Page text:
Tag Archives: Hooperatings

30 December: The rivals and their “comebacks”

Benny and Allen enjoy a splendid mutual comeback beginning in 1945. (Photo: NBC.)

Friendly rivals Benny and Allen enjoy a splendid mutual comeback beginning in 1945. (Photo: NBC.)

It might be difficult for a 21st Century fan to believe, if clinging strictly to the general image of the man, but Jack Benny thinks he’s in radio trouble by the 1945-46 season: his Hooper rating has dipped a cumulative 35 percent since 1941, culminating in a tenth-place finish for 1944-45, his lowest rating in a decade.

The good news is that, for all that steady slippage, Benny still has never finished a season shy of a 20 rating. Regardless, the comedian entered the season bent on keeping that bottom line at minimum and getting back near the top of the beanhill at maximum.

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10 December: A bump for Fred Allen

Texaco not only moves Allen to a better timeslot around or after Pearl Harbour, but the oil giant will get mileage aplenty featuring him in wartime print advertising. (Photo: Texas Oil Company.)

Texaco not only moves Allen to a better timeslot around or after Pearl Harbour, but the oil giant will get mileage aplenty featuring him in wartime print advertising. (Photo: Texas Oil Company.)

Pearl Harbour will affect Fred Allen as it will all radio entertainers, but in Allen’s case it will provide an inadvertent ratings bump.

The satirist and his Texaco Star Theater hour have struggled against NBC’s Eddie Cantor and Mr. District Attorney on Wednesday nights. But then the Ford Motor Company drops the curtain permanently on its Sunday night CBS mainstay, The Sunday Evening Hour, which featured performances by the Detroit Symphony. “It was wartime,” Jim Harburg would review, in his splendid volume compiling the history of network radio ratings, “and the car maker had nothing to sell.”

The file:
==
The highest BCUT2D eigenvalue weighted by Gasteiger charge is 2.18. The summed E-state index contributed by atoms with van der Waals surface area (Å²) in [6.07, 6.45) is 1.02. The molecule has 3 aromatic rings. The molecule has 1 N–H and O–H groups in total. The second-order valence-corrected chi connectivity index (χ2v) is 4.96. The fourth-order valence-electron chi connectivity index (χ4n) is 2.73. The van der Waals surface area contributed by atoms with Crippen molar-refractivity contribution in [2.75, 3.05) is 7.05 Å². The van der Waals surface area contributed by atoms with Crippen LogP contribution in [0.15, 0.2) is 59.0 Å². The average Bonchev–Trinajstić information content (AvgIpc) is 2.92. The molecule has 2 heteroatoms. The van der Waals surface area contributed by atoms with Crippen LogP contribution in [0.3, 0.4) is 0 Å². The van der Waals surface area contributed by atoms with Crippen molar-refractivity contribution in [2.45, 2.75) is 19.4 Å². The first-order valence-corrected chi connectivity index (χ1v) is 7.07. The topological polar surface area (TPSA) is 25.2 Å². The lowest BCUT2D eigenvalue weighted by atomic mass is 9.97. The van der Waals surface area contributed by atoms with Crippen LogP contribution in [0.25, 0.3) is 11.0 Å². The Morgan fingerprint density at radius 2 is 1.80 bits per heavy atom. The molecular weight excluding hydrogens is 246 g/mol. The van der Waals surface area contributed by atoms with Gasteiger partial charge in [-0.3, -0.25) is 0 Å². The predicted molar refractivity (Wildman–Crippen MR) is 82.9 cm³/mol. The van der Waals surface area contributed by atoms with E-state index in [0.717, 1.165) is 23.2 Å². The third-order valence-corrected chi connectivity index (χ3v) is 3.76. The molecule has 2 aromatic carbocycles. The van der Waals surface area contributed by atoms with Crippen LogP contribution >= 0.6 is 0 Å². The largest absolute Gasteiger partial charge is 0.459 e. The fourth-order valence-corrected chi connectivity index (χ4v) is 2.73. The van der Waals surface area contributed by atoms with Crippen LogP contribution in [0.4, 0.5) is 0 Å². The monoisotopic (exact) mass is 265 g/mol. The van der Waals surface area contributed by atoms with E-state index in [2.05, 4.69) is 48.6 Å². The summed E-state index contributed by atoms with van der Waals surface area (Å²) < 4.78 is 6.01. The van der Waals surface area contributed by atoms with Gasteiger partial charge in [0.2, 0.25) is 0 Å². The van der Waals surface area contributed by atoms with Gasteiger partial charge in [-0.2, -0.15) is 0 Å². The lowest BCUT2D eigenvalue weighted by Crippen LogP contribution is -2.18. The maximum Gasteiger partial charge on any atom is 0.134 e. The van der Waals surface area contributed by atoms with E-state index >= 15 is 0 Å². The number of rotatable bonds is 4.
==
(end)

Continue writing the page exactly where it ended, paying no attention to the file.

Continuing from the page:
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Allen’s quarterback sneak: Old-time radio listening, 11 October

The Fred Allen Show (Hour of Smiles): Satire on Surveys and Polls (NBC, 1939) 

Fred Allen probably found entanglement in microphones child’s play compared to tangling with myopic advertising agencies . . . (Photo: NBC)

Fred Allen wasn’t necessarily thrilled when a change in the advertising agency handling his sponsor’s account compelled a title and slight format adjustment away from his groundbreaking Town Hall Tonight.

The new agency was governed, Allen would write (in Treadmill to Oblivion) by a former college football quarterback who “could never recognise one of [his former teammates] until he had asked him to bend over.”

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